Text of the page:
Make sure you are connected to your cluster ! Here is a reminder of the commands to get your credentials:

az account set --subscription $SUBSCRIPTION_ID
az aks get-credentials -n "k8saas-$INSTANCE_NAME" -g "k8saas-$INSTANCE_NAME"
kubelogin convert-kubeconfig -l azurecli

Here is a command to deploy:

  • A PersistentVolumeClaim that uses the storage class ciphertrust-storageclass (List somewhere storage class that can be used with cipherytrust, link to storage class ./ ).
  • A pod running an ubuntu image, that mount the pvc on the path /mnt/dst
kubectl apply -f - <<EOF
apiVersion: v1
kind: PersistentVolumeClaim
name: aks-helloworld-pvc-des
namespace: customer-namespaces
storageClassName: ciphertrust-storageclass
- ReadWriteOnce
storage: 1Gi
apiVersion: v1
kind: Pod
name: aks-helloworld-pvc-des
namespace: customer-namespaces
annotations: disabled
- image: ubuntu
name: copypvc
command: [ "/bin/bash", "-c", "--" ]
args: [ "while true; do sleep 30; done;" ]
- name: dst
mountPath: /mnt/dst
- name: dst
claimName: aks-helloworld-pvc-des

The most important point here is the selection of the StorageClass in the pvc creation. The StorageClass "ciphertrust-storageclass" is linked to the DiskEncryptionSet that can use your CipherTrust encryption key.

Let's check that the pod and pvc are properly deployed:

kubectl get pod aks-helloworld-pvc-des --namespace customer-namespaces

# aks-helloworld-pvc-des 1/1 Running 0 40m
kubectl get PersistentVolumeClaim aks-helloworld-pvc-des --namespace customer-namespaces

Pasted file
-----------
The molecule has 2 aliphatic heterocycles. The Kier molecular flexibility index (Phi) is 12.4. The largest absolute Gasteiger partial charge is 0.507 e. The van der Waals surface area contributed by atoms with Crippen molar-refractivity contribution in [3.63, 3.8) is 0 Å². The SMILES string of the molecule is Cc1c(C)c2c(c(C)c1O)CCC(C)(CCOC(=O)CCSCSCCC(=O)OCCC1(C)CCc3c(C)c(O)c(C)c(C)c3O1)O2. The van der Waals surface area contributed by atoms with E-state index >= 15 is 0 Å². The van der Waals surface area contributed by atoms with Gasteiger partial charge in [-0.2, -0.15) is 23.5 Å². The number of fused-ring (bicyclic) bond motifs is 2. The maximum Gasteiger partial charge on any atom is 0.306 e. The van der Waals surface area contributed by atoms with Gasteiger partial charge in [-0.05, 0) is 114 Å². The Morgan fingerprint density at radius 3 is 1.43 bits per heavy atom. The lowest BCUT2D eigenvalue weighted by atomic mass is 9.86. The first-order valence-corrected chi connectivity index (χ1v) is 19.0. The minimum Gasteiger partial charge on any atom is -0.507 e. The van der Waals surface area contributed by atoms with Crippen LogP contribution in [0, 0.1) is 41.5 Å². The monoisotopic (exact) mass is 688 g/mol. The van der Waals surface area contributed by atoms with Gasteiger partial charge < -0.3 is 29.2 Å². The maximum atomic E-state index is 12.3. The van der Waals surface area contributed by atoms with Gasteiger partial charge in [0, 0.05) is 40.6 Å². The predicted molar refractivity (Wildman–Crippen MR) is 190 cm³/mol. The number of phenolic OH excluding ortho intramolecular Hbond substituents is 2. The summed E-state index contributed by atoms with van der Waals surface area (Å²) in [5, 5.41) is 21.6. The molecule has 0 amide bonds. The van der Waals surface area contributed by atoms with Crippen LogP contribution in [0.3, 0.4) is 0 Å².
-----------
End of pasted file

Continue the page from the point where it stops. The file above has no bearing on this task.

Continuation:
# aks-helloworld-pvc-des Bound pvc-e1707906-4801-49d1-af62-7384c4b967b0 1Gi RWO ciphertrust-storageclass 24s

And now for the moment of truth, let's check the persistent volume that have been created !

On the last query result, under the colum VOLUME, you can see the name of the PersistentVolume bound to your PersistentVolumeClaim. In my example it's pvc-e1707906-4801-49d1-af62-7384c4b967b0.

Use kubectl describe to display the PersistentVolume settings:

kubectl describe PersistentVolume pvc-e1707906-4801-49d1-af62-7384c4b967b0

The output should look like:

Name:              pvc-e1707906-4801-49d1-af62-7384c4b967b0
Labels: <none>
Finalizers: [ external-attacher/disk-csi-azure-com]
StorageClass: ciphertrust-storageclass
Status: Bound
Claim: customer-namespaces/aks-helloworld-pvc-des
Reclaim Policy: Delete
Access Modes: RWO
VolumeMode: Filesystem
Capacity: 1Gi
Node Affinity:
Required Terms:
Term 0: in [eastus-2]
Type: CSI (a Container Storage Interface (CSI) volume source)
VolumeHandle: /subscriptions/xxxx-xxxx-xxxx-xxxx/resourceGroups/mycluster-node/providers/Microsoft.Compute/disks/pvc-e1707906-4801-49d1-af62-7384c4b967b0
ReadOnly: false
Events: <none>

And in the Source.VolumeAttributes you can see the diskEncryptionSetID !

Congrats, your data are encrypted !

Key rotation

In your CipherTrust Domain you can either do a on-shot rotatation of a target key or set up a schedule.


Tip! After rotating your encryption key, you can go check the new version in value of the key in your keyvault>

One-shot rotation

In CipherTrust, you can select your key and choose the option,

CipherTrust one time rotation


Schedules allows you to plain a daily or weekly rotation of your encryption keys.

In the Cloud Key Manager section, select the menu blade Schedules. Click on +Add Schedule. Select Key Rotation. Configure the rotation as you please.

Once created and the schedule running, you can always select it to see the history of the rotation operations.

Backup and restore

Yes !

At k8saas, making sure your data is backed up and can be restore is one of our top priority !

So we made sure that even with a key rotation schedule active, we'll be able to backup and restore your encrypted persistent volumes (using the DiskEncryptionSet only) !